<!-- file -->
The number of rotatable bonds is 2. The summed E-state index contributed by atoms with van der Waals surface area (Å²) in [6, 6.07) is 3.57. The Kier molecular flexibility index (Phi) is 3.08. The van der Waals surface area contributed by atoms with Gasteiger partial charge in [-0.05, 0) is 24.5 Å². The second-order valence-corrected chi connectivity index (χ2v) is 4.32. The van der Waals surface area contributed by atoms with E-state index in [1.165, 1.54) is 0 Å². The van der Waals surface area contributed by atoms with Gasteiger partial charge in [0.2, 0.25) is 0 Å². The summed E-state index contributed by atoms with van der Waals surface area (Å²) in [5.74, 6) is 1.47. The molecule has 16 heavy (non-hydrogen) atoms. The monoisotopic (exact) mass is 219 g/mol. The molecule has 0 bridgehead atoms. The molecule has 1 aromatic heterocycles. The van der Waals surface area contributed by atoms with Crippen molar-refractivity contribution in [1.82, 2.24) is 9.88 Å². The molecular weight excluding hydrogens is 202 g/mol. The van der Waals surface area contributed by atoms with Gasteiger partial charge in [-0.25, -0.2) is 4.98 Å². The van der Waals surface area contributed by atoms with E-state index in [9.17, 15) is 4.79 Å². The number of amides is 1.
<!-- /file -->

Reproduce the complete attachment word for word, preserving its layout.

The number of rotatable bonds is 2. The summed E-state index contributed by atoms with van der Waals surface area (Å²) in [6, 6.07) is 3.57. The Kier molecular flexibility index (Phi) is 3.08. The van der Waals surface area contributed by atoms with Gasteiger partial charge in [-0.05, 0) is 24.5 Å². The second-order valence-corrected chi connectivity index (χ2v) is 4.32. The van der Waals surface area contributed by atoms with E-state index in [1.165, 1.54) is 0 Å². The van der Waals surface area contributed by atoms with Gasteiger partial charge in [0.2, 0.25) is 0 Å². The summed E-state index contributed by atoms with van der Waals surface area (Å²) in [5.74, 6) is 1.47. The molecule has 16 heavy (non-hydrogen) atoms. The monoisotopic (exact) mass is 219 g/mol. The molecule has 0 bridgehead atoms. The molecule has 1 aromatic heterocycles. The van der Waals surface area contributed by atoms with Crippen molar-refractivity contribution in [1.82, 2.24) is 9.88 Å². The molecular weight excluding hydrogens is 202 g/mol. The van der Waals surface area contributed by atoms with Gasteiger partial charge in [-0.25, -0.2) is 4.98 Å². The van der Waals surface area contributed by atoms with E-state index in [9.17, 15) is 4.79 Å². The number of amides is 1.